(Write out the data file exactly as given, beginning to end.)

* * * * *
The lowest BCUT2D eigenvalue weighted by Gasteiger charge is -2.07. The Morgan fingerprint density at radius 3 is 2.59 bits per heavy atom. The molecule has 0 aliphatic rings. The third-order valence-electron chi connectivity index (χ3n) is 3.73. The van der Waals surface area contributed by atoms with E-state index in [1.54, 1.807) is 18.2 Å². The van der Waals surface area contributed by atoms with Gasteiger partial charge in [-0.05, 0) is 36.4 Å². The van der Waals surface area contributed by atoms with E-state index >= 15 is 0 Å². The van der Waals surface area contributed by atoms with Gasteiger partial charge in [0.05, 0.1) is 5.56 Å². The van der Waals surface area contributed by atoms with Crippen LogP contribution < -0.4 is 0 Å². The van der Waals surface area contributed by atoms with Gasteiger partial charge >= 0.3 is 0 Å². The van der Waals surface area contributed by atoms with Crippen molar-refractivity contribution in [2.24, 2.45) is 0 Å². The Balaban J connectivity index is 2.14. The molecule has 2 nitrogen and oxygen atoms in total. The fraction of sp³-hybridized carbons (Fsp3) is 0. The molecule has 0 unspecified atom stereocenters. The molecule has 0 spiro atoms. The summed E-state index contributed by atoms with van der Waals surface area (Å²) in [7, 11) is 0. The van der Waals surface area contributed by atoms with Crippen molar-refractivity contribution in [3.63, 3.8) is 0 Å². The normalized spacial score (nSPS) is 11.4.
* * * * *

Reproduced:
The lowest BCUT2D eigenvalue weighted by Gasteiger charge is -2.07. The Morgan fingerprint density at radius 3 is 2.59 bits per heavy atom. The molecule has 0 aliphatic rings. The third-order valence-electron chi connectivity index (χ3n) is 3.73. The van der Waals surface area contributed by atoms with E-state index in [1.54, 1.807) is 18.2 Å². The van der Waals surface area contributed by atoms with Gasteiger partial charge in [-0.05, 0) is 36.4 Å². The van der Waals surface area contributed by atoms with E-state index >= 15 is 0 Å². The van der Waals surface area contributed by atoms with Gasteiger partial charge in [0.05, 0.1) is 5.56 Å². The van der Waals surface area contributed by atoms with Crippen LogP contribution < -0.4 is 0 Å². The van der Waals surface area contributed by atoms with Gasteiger partial charge >= 0.3 is 0 Å². The van der Waals surface area contributed by atoms with Crippen molar-refractivity contribution in [2.24, 2.45) is 0 Å². The Balaban J connectivity index is 2.14. The molecule has 2 nitrogen and oxygen atoms in total. The fraction of sp³-hybridized carbons (Fsp3) is 0. The molecule has 0 unspecified atom stereocenters. The molecule has 0 spiro atoms. The summed E-state index contributed by atoms with van der Waals surface area (Å²) in [7, 11) is 0. The van der Waals surface area contributed by atoms with Crippen molar-refractivity contribution in [3.63, 3.8) is 0 Å². The normalized spacial score (nSPS) is 11.4.